Account explicitly for long-lived FDs that are allocated outside fd.c

Enterprise / PostgreSQL - Tom Lane [sss.pgh.pa.us] - 24 February 2020 22:28 EST

The comments in fd.c have long claimed that all file allocations should go through that module, but in reality that's not always practical. fd.c doesn't supply APIs for invoking some FD-producing syscalls like pipe() or epoll_create(); and the APIs it does supply for non-virtual FDs are mostly insistent on releasing those FDs at transaction end; and in some cases the actual open() call is in code that can't be made to use fd.c, such as libpq.

This has led to a situation where, in a modern server, there are likely to be seven or so long-lived FDs per backend process that are not known to fd.c. Since NUM_RESERVED_FDS is only 10, that meant we had *very* few spare FDs if max_files_per_process is >= the system ulimit and fd.c had opened all the files it thought it safely could. The contrib/postgres_fdw regression test, in particular, could easily be made to fall over by running it under a restrictive ulimit.

To improve matters, invent functions Acquire/Reserve/ReleaseExternalFD that allow outside callers to tell fd.c that they have or want to allocate a FD that's not directly managed by fd.c. Add calls to track all the fixed FDs in a standard backend session, so that we are honestly guaranteeing that NUM_RESERVED_FDS FDs remain unused below the EMFILE limit in a backend's idle state. The coding rules for these functions say that there's no need to call them in code that just allocates one FD over a fairly short interval; we can dip into NUM_RESERVED_FDS for such cases. That means that there aren't all that many places where we need to worry. But postgres_fdw and dblink must use this facility to account for long-lived FDs consumed by libpq connections. There may be other places where it's worth doing such accounting, too, but this seems like enough to solve the immediate problem.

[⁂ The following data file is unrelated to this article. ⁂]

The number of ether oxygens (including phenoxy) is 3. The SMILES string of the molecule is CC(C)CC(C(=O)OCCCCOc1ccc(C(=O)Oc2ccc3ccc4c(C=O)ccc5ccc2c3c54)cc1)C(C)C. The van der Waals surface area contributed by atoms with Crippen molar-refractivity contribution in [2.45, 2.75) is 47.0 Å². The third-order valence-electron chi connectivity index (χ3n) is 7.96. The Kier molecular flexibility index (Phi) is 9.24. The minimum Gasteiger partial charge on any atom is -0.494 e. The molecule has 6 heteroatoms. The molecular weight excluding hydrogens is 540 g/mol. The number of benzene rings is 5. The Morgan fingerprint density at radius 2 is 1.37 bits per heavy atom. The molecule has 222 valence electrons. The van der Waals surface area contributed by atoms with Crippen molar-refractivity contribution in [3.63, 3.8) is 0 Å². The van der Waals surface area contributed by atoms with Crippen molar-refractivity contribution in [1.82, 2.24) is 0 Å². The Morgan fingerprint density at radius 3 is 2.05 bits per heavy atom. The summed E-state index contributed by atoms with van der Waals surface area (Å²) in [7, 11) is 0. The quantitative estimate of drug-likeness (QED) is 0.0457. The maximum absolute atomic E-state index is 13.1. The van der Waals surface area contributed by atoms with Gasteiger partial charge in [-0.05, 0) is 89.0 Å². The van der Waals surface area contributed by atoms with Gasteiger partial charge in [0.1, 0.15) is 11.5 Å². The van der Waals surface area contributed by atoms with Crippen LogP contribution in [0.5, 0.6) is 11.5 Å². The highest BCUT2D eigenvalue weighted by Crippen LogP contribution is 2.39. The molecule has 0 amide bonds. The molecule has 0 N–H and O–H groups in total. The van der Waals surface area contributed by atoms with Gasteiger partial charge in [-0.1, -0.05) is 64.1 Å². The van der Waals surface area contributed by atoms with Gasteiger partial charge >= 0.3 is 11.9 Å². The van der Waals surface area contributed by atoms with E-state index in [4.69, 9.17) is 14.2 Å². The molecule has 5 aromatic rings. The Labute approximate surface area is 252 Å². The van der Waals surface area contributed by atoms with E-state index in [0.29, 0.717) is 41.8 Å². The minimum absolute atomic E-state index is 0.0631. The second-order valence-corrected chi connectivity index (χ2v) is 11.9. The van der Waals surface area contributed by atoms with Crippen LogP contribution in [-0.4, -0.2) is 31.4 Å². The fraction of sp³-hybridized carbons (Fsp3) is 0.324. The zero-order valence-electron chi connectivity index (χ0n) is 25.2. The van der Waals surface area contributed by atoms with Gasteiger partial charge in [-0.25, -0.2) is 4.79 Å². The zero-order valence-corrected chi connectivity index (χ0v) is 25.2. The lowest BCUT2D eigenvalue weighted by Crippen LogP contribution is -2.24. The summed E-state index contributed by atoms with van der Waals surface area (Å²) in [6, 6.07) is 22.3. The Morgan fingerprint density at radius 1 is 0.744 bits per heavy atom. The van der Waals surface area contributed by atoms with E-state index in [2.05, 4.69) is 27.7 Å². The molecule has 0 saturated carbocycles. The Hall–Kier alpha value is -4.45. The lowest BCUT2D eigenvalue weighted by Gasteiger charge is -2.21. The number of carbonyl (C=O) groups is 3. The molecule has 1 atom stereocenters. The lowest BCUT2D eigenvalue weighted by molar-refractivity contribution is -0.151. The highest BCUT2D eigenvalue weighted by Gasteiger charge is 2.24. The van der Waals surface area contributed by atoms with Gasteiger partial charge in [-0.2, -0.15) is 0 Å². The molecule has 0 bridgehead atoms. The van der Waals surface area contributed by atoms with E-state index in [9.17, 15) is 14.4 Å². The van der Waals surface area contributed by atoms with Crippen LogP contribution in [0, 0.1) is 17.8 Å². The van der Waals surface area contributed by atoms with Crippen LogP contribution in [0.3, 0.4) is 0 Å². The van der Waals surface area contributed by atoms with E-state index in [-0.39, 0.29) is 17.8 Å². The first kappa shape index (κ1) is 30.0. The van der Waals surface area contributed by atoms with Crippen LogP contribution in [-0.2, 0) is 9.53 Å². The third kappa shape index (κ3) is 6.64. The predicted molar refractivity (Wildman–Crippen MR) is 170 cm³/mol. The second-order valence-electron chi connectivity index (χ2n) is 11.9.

Internally to fd.c, "external" FDs are limited to max_safe_fds/3 FDs. (Callers can choose to ignore this limit, but of course it's unwise to do so except for fixed file allocations.) I also reduced the limit on "allocated" files to max_safe_fds/3 FDs (it had been max_safe_fds/2). Conceivably a smarter rule could be used here --- but in practice, on reasonable systems, max_safe_fds should be large enough that this isn't much of an issue, so KISS for now. To avoid possible regression in the number of external or allocated files that can be opened, increase FD_MINFREE and the lower limit on max_files_per_process a little bit; we now insist that the effective "ulimit -n" be at least 64.

This seems like pretty clearly a bug fix, but in view of the lack of field complaints, I'll refrain from risking a back-patch.

Discussion: https://postgr.es/m/E1izCmM-0005pV-Co@gemulon.postgresql.org

3d475515a1 Account explicitly for long-lived FDs that are allocated outside fd.c.
contrib/dblink/dblink.c | 53 ++++++++++++
contrib/postgres_fdw/connection.c | 30 ++++++-
src/backend/access/transam/xlog.c | 13 +++
src/backend/postmaster/pgstat.c | 3 +
src/backend/postmaster/postmaster.c | 33 +++++++-
src/backend/postmaster/syslogger.c | 5 ++
src/backend/storage/file/fd.c | 116 +++++++++++++++++++++++---
src/backend/storage/ipc/dsm_impl.c | 15 +++-
src/backend/storage/ipc/latch.c | 44 ++++++++++
src/backend/utils/misc/guc.c | 2 +-
src/backend/utils/misc/postgresql.conf.sample | 2 +-
src/include/storage/fd.h | 11 ++-
12 files changed, 304 insertions(+), 23 deletions(-)

Upstream: git.postgresql.org


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